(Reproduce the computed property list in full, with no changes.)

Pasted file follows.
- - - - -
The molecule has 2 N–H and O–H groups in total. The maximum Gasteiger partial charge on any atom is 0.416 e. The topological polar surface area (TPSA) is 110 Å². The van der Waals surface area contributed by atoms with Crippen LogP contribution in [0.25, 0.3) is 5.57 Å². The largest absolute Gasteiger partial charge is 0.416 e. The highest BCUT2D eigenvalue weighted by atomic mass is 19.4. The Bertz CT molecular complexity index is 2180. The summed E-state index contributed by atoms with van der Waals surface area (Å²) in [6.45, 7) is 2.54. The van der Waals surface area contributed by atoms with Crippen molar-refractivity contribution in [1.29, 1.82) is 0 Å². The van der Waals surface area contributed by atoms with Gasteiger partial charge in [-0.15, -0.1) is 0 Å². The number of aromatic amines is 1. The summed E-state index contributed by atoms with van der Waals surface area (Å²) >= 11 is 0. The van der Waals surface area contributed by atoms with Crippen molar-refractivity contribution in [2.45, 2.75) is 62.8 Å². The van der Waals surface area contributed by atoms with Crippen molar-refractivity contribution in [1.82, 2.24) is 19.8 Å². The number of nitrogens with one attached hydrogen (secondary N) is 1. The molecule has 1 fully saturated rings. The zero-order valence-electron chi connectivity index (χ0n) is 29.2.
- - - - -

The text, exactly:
The molecule has 2 N–H and O–H groups in total. The maximum Gasteiger partial charge on any atom is 0.416 e. The topological polar surface area (TPSA) is 110 Å². The van der Waals surface area contributed by atoms with Crippen LogP contribution in [0.25, 0.3) is 5.57 Å². The largest absolute Gasteiger partial charge is 0.416 e. The highest BCUT2D eigenvalue weighted by atomic mass is 19.4. The Bertz CT molecular complexity index is 2180. The summed E-state index contributed by atoms with van der Waals surface area (Å²) in [6.45, 7) is 2.54. The van der Waals surface area contributed by atoms with Crippen molar-refractivity contribution in [1.29, 1.82) is 0 Å². The van der Waals surface area contributed by atoms with Gasteiger partial charge in [-0.15, -0.1) is 0 Å². The number of aromatic amines is 1. The summed E-state index contributed by atoms with van der Waals surface area (Å²) >= 11 is 0. The van der Waals surface area contributed by atoms with Crippen molar-refractivity contribution in [2.45, 2.75) is 62.8 Å². The van der Waals surface area contributed by atoms with Crippen molar-refractivity contribution in [1.82, 2.24) is 19.8 Å². The number of nitrogens with one attached hydrogen (secondary N) is 1. The molecule has 1 fully saturated rings. The zero-order valence-electron chi connectivity index (χ0n) is 29.2.